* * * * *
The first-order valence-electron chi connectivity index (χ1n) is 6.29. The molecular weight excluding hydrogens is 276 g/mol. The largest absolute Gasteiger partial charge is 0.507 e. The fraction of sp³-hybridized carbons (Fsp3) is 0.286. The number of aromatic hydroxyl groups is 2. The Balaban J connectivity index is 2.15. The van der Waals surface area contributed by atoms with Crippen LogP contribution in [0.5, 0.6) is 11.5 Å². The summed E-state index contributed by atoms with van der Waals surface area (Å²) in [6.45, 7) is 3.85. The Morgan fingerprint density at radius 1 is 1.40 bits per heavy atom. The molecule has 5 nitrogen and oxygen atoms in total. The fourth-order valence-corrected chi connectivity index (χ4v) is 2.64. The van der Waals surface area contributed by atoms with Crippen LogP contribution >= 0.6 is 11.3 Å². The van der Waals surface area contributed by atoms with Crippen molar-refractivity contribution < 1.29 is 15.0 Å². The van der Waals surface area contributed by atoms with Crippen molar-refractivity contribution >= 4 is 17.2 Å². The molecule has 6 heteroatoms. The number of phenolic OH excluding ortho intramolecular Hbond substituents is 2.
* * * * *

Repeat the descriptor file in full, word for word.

The first-order valence-electron chi connectivity index (χ1n) is 6.29. The molecular weight excluding hydrogens is 276 g/mol. The largest absolute Gasteiger partial charge is 0.507 e. The fraction of sp³-hybridized carbons (Fsp3) is 0.286. The number of aromatic hydroxyl groups is 2. The Balaban J connectivity index is 2.15. The van der Waals surface area contributed by atoms with Crippen LogP contribution in [0.5, 0.6) is 11.5 Å². The summed E-state index contributed by atoms with van der Waals surface area (Å²) in [6.45, 7) is 3.85. The Morgan fingerprint density at radius 1 is 1.40 bits per heavy atom. The molecule has 5 nitrogen and oxygen atoms in total. The fourth-order valence-corrected chi connectivity index (χ4v) is 2.64. The van der Waals surface area contributed by atoms with Crippen LogP contribution >= 0.6 is 11.3 Å². The van der Waals surface area contributed by atoms with Crippen molar-refractivity contribution < 1.29 is 15.0 Å². The van der Waals surface area contributed by atoms with Crippen molar-refractivity contribution >= 4 is 17.2 Å². The molecule has 6 heteroatoms. The number of phenolic OH excluding ortho intramolecular Hbond substituents is 2.